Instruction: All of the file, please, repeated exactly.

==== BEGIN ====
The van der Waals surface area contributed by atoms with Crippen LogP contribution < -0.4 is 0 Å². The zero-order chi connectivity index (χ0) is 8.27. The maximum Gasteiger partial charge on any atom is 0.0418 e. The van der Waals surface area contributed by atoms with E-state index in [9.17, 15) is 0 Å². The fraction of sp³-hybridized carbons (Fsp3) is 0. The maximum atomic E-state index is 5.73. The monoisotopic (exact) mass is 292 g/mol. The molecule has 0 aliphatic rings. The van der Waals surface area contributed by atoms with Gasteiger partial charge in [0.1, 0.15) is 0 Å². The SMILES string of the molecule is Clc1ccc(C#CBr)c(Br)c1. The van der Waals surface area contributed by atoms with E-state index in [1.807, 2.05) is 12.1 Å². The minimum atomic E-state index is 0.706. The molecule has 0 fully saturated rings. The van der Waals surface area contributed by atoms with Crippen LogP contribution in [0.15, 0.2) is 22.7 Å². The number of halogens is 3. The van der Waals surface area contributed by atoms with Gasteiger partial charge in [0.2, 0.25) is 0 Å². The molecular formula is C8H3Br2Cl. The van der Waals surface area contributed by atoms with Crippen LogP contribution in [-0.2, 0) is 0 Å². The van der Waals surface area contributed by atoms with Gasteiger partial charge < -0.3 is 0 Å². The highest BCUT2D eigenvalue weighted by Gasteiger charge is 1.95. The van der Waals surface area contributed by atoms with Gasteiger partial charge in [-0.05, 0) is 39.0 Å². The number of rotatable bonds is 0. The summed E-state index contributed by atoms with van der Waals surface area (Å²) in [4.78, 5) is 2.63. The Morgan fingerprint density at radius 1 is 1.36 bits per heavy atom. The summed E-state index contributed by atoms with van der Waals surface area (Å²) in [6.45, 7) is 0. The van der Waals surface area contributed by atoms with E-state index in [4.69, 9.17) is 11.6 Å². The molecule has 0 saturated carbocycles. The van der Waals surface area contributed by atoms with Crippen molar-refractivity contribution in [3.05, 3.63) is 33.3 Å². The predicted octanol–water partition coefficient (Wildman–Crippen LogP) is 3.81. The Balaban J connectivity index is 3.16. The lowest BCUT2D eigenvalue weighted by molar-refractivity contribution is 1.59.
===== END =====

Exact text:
The van der Waals surface area contributed by atoms with Crippen LogP contribution < -0.4 is 0 Å². The zero-order chi connectivity index (χ0) is 8.27. The maximum Gasteiger partial charge on any atom is 0.0418 e. The van der Waals surface area contributed by atoms with E-state index in [9.17, 15) is 0 Å². The fraction of sp³-hybridized carbons (Fsp3) is 0. The maximum atomic E-state index is 5.73. The monoisotopic (exact) mass is 292 g/mol. The molecule has 0 aliphatic rings. The van der Waals surface area contributed by atoms with Gasteiger partial charge in [0.1, 0.15) is 0 Å². The SMILES string of the molecule is Clc1ccc(C#CBr)c(Br)c1. The van der Waals surface area contributed by atoms with E-state index in [1.807, 2.05) is 12.1 Å². The minimum atomic E-state index is 0.706. The molecule has 0 fully saturated rings. The van der Waals surface area contributed by atoms with Crippen LogP contribution in [0.15, 0.2) is 22.7 Å². The number of halogens is 3. The van der Waals surface area contributed by atoms with Gasteiger partial charge in [0.2, 0.25) is 0 Å². The molecular formula is C8H3Br2Cl. The van der Waals surface area contributed by atoms with Crippen LogP contribution in [-0.2, 0) is 0 Å². The van der Waals surface area contributed by atoms with Gasteiger partial charge < -0.3 is 0 Å². The highest BCUT2D eigenvalue weighted by Gasteiger charge is 1.95. The van der Waals surface area contributed by atoms with Gasteiger partial charge in [-0.05, 0) is 39.0 Å². The number of rotatable bonds is 0. The summed E-state index contributed by atoms with van der Waals surface area (Å²) in [4.78, 5) is 2.63. The Morgan fingerprint density at radius 1 is 1.36 bits per heavy atom. The summed E-state index contributed by atoms with van der Waals surface area (Å²) in [6.45, 7) is 0. The van der Waals surface area contributed by atoms with E-state index in [4.69, 9.17) is 11.6 Å². The molecule has 0 saturated carbocycles. The van der Waals surface area contributed by atoms with Crippen molar-refractivity contribution in [3.05, 3.63) is 33.3 Å². The predicted octanol–water partition coefficient (Wildman–Crippen LogP) is 3.81. The Balaban J connectivity index is 3.16. The lowest BCUT2D eigenvalue weighted by molar-refractivity contribution is 1.59.